The Comparison Game Is Like “Chasing The Wind”
Recently I was with a group of fellows and we had a great discussion about what I will call the comparison game. This is the game that most guys play when they look around and compare what they do and what they have with other fellows of similar age. We talked about how easy it is to fall into comparing ourselves with what others do and with what they possess. Hurt, pain envy and jealousy invade as the comparison game becomes personal. Worst of all feelings of being “less than” enters our thoughts as it seems others have accomplished more.
From the discussion based on the book What It Means To Be A Man, it is clear that many males get into the comparison game when it appears others are more “successful” and happier. From the outside, everything looks great but is that really the case? Do we really know what is going on for that person? Do we really know what going on in their lives?
In my experience most men struggle with allowing others in to see their true inner being, what they feel and think, and what is really happening in their lives. Most men hide behind masks.
A few years back I wore masks. Outwardly everything looked good. Great job, great marriage, accomplished kids. And most of it was. Inwardly though, I was facing and dealing with the constant stresses of my job combined with the struggles that hit my family one right after each other. I felt overwhelmed. I felt inadequate because I could not prevent or control these difficult events from unfolding. I could not keep up with the self-imposed expectations, and what I believed were society’s expectations, about what it meant to be a male, a provider, husband and father.
I stubbornly refused to let my true feelings and self be shown. I buried, stuffed and hid the inner fear and turmoil. I was a perfect example of what Peter Scazzero describes as the “iceberg”, where others can see 10% above the surface level of the iceberg. However below the surface, 90% of what is going on remains hidden and unrecognized.
I portrayed a man who seemingly had it “together”. Inside though I was not that person. I was not being authentic and real because I had stuffed my true self. It was not until my family both pressured and encouraged me that I was able to begin stepping out from behind the masks. And once the masks began to come off it allowed the inner 90% of who I am to rise to the surface.
Through experience, reading and discussion, I have come to realize is that most men wear masks largely because we frequently play the comparison game. We use society’s measuring stick of “success” and tend to view our own success through that lens. What we are able to accumulate, the job title we have, and the size of our homes become our measures of “success”. So we begin to get envious, jealous and push ourselves harder to get what the others have, or work harder to get to the top of the ladder not worrying about those who we may hurt or step on as we climb.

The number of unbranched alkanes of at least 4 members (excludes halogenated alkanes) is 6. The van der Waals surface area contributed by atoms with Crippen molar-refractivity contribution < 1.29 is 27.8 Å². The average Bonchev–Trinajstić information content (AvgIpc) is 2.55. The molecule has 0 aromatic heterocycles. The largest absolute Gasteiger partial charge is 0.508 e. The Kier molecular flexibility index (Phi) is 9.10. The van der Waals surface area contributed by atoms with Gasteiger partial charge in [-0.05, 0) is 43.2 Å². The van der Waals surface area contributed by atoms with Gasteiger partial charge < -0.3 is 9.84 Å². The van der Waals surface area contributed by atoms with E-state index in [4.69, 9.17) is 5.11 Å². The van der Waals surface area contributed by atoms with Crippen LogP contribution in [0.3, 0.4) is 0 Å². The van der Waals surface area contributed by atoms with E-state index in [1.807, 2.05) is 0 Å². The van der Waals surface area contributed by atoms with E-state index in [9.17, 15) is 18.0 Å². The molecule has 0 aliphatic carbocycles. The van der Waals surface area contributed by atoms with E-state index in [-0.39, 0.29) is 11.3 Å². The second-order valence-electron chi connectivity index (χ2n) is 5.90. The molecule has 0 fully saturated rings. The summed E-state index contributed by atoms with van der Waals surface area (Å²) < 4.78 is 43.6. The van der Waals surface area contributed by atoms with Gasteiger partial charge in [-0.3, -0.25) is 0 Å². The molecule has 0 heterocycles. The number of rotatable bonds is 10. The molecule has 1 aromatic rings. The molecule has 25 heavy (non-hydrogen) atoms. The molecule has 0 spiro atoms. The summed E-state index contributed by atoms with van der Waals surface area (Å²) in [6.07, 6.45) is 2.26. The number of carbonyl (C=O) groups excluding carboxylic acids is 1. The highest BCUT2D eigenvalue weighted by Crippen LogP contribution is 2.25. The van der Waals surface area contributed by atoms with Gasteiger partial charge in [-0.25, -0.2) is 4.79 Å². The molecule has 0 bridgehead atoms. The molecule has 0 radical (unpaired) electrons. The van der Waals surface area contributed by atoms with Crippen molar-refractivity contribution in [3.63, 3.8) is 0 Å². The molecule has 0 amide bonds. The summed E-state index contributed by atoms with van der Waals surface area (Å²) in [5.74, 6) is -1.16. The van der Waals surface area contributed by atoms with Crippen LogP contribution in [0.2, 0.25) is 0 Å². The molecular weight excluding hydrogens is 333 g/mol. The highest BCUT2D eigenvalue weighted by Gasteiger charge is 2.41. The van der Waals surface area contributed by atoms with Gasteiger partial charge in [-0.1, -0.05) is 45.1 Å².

The more we compare the more we inwardly respond with, “anger” and “jealousy” (Proverbs 27:4) because, “most people are motivated to success because they envy their neighbors”, and desire what they have or do, not realizing that, “this too, is meaningless – like chasing the wind” (Ecclesiastes 4:4). The comparison game gets dangerous as it can lead to judging our lives as less than, when in fact your life may not be that at all. You may be just using the wrong measuring stick.
Instead of “chasing the wind” we need to come to grips with the fact that it is not the possessions we accumulate, nor the salary we receive, or the jobs that we have that determines our success or worth. So before we compare our life to other men, we need to first reflect on our own life and check if it agrees with God’s expectations. For true success is measured by God. It is based on how well you use what He has given you and how you extend love and grace to your wife, family, friends, work colleagues, strangers and even your enemies (Matthew 22:37-38). That is what I now believe to be the gauge of success God will measure us by, and therefore the lens through which we need to observe ourselves and our lives.
About Claudio Morelli
Maximizing the strengths and growth of individuals has always been my mission and passion. As a former Superintendent of Schools\CEO I have now transitioned into a season with a renewed mission. Initiating and fanning the flame of men who seriously wish to enhance their presence in the lives of their loved ones is my current passion. I have experienced a lifetime full of trials with much success, with some failures, and with many mistakes. Six decades of life has taught me that the investment and presence in building lasting relationships is critical to a lifetime of fulfillment.